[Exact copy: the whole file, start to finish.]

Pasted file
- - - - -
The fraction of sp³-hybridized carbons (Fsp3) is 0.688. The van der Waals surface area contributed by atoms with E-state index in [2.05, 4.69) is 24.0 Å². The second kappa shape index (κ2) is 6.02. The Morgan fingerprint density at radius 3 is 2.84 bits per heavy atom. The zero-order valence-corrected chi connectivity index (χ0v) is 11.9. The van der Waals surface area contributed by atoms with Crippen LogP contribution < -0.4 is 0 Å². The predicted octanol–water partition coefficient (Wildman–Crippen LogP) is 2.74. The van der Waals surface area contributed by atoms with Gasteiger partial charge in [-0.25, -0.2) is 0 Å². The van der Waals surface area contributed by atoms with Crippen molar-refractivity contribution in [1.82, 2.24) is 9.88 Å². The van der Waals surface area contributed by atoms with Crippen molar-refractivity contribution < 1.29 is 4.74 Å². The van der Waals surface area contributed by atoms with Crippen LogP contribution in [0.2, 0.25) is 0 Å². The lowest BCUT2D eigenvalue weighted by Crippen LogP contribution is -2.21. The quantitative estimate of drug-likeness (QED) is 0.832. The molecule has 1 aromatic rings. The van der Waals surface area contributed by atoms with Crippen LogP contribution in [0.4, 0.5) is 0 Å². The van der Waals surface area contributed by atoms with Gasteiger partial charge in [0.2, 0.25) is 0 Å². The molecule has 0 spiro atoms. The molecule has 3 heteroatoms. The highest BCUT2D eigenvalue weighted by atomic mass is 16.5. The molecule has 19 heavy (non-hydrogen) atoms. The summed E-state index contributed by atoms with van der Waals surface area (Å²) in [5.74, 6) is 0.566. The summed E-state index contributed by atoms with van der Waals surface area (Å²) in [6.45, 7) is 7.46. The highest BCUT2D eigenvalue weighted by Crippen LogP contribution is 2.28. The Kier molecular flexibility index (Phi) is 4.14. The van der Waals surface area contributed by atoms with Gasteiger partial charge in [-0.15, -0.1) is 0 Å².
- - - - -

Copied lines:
The fraction of sp³-hybridized carbons (Fsp3) is 0.688. The van der Waals surface area contributed by atoms with E-state index in [2.05, 4.69) is 24.0 Å². The second kappa shape index (κ2) is 6.02. The Morgan fingerprint density at radius 3 is 2.84 bits per heavy atom. The zero-order valence-corrected chi connectivity index (χ0v) is 11.9. The van der Waals surface area contributed by atoms with Crippen LogP contribution < -0.4 is 0 Å². The predicted octanol–water partition coefficient (Wildman–Crippen LogP) is 2.74. The van der Waals surface area contributed by atoms with Gasteiger partial charge in [-0.25, -0.2) is 0 Å². The van der Waals surface area contributed by atoms with Crippen molar-refractivity contribution in [1.82, 2.24) is 9.88 Å². The van der Waals surface area contributed by atoms with Crippen molar-refractivity contribution < 1.29 is 4.74 Å². The van der Waals surface area contributed by atoms with Crippen LogP contribution in [0.2, 0.25) is 0 Å². The lowest BCUT2D eigenvalue weighted by Crippen LogP contribution is -2.21. The quantitative estimate of drug-likeness (QED) is 0.832. The molecule has 1 aromatic rings. The van der Waals surface area contributed by atoms with Crippen LogP contribution in [0.4, 0.5) is 0 Å². The van der Waals surface area contributed by atoms with Gasteiger partial charge in [0.2, 0.25) is 0 Å². The molecule has 0 spiro atoms. The molecule has 3 heteroatoms. The highest BCUT2D eigenvalue weighted by atomic mass is 16.5. The molecule has 19 heavy (non-hydrogen) atoms. The summed E-state index contributed by atoms with van der Waals surface area (Å²) in [5.74, 6) is 0.566. The summed E-state index contributed by atoms with van der Waals surface area (Å²) in [6.45, 7) is 7.46. The highest BCUT2D eigenvalue weighted by Crippen LogP contribution is 2.28. The Kier molecular flexibility index (Phi) is 4.14. The van der Waals surface area contributed by atoms with Gasteiger partial charge in [-0.15, -0.1) is 0 Å².